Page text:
Take the 2-minute tour ×
Stack Overflow is a question and answer site for professional and enthusiast programmers. It's 100% free, no registration required.

I know how to read bytes (x.read(number_of_bytes)), but how can I read bits in Python?

I have to read only 5 bits (not 8 bits[1 byte]) from a binary file

Any Idea or approach?

share|improve this question
1  
Are those bits consecutive? If so, the five most significant bits, or five least significant bits in the byte? –  Mike Pennington May 21 '12 at 17:30

2 Answers 2

up vote 18 down vote accepted

Python can only read a byte at a time. You'd need to read in a full byte, then just extract the value you want from that byte, e.g.

b = x.read(1)
firstfivebits = b >> 3

Or if you wanted the 5 least significant bits, rather than the 5 most significant bits:

b = x.read(1)
lastfivebits = b & 0b11111

Some other useful bit manipulation info can be found here: http://wiki.python.org/moin/BitManipulation

share|improve this answer
1  
when my reputations grows to 15, I'll give you thumbs up! (I'm new here) so, if I do this: b = x.read(1) firstfivebits = b >> 3 I'll get the first 5 bits... why not firstfivebits = b >> 5? y mean... why b >> 3? –  Hugo Medina May 21 '12 at 17:40
7  
@HugoMedina if you don't know why firstfivebits = b >> 3 you sure you should be fiddlin' with bits? (You might go blind or something ;). –  John Gaines Jr. May 21 '12 at 17:52
    
now I get it, since 1 byte = 8 bits we'll apply right-shift operator 3 (like deleting those 3 least significant bits) so we'll get the remaining 5 bits in the byte –  Hugo Medina May 21 '12 at 19:18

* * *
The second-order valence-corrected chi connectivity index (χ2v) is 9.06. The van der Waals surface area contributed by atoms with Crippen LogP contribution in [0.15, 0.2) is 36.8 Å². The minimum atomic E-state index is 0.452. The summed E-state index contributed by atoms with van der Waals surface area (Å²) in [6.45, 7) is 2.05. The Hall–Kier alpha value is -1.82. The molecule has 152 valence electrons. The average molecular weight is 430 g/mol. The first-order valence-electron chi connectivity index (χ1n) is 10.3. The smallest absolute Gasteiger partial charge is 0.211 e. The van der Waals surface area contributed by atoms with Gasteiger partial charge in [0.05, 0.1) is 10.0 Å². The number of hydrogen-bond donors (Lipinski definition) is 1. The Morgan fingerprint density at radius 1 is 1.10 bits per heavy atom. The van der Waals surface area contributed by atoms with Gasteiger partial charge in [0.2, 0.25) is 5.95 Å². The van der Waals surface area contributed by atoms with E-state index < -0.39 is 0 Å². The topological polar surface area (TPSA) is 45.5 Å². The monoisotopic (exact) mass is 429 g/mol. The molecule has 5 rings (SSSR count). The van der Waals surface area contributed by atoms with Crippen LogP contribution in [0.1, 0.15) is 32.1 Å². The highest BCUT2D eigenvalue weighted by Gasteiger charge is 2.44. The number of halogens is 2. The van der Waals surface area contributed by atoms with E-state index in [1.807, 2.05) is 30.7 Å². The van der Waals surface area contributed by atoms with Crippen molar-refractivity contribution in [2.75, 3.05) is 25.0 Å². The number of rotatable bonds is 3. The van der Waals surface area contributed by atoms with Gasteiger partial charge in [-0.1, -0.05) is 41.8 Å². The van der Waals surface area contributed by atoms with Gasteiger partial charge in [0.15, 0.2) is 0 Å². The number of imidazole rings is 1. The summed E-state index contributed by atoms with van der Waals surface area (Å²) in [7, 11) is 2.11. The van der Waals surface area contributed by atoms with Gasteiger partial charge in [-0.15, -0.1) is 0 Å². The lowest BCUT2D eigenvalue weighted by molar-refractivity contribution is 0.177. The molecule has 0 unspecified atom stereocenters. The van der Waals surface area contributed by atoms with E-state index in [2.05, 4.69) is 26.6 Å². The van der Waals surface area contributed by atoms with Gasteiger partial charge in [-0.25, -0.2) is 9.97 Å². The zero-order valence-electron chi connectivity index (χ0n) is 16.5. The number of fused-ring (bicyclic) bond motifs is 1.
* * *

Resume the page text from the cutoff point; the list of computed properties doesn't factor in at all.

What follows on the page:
As the accepted answer states, standard Python I/O can only read and write byte(s) at a time. However you can simulate such a stream of bits using this recipe for Bitwise I/O.

Update:

Since the Rosetta Code website's GNU license allows verbatim copying, here's the Python version of bit-stream I/O in its entirety:

class BitWriter:
    def __init__(self, f):
        self.accumulator = 0
        self.bcount = 0
        self.out = f

    def __del__(self):
        self.flush()

    def writebit(self, bit):
        if self.bcount == 8 :
            self.flush()
        if bit > 0:
            self.accumulator |= (1 << (7-self.bcount))
        self.bcount += 1

    def writebits(self, bits, n):
        while n > 0:
            self.writebit( bits & (1 << (n-1)) )
            n -= 1

    def flush(self):
        self.out.write(chr(self.accumulator))
        self.accumulator = 0
        self.bcount = 0


class BitReader:
    def __init__(self, f):
        self.input = f
        self.accumulator = 0
        self.bcount = 0
        self.read = 0

    def readbit(self):
        if self.bcount == 0 :
            a = self.input.read(1)
            if ( len(a) > 0 ):
                self.accumulator = ord(a)
            self.bcount = 8
            self.read = len(a)
        rv = ( self.accumulator & ( 1 << (self.bcount-1) ) ) >> (self.bcount-1)
        self.bcount -= 1
        return rv

    def readbits(self, n):
        v = 0
        while n > 0:
            v = (v << 1) | self.readbit()
            n -= 1
        return v

Usage example to "crunch" an 8-bit byte ASCII stream discarding the most significative "unused" bit...

#! /usr/bin/env python
import sys
import bitio

o = bitio.BitWriter(sys.stdout)
c = sys.stdin.read(1)
while len(c) > 0:
    o.writebits(ord(c), 7)
    c = sys.stdin.read(1)

... and to "decrunch" the same stream:

#! /usr/bin/env python
import sys
import bitio

r = bitio.BitReader(sys.stdin)
while True:
    x = r.readbits(7)
    if ( r.read == 0 ):
        break
    sys.stdout.write(chr(x))
share|improve this answer

Your Answer

 
discard

By posting your answer, you agree to the privacy policy and terms of service.

Not the answer you're looking for? Browse other questions tagged or ask your own question.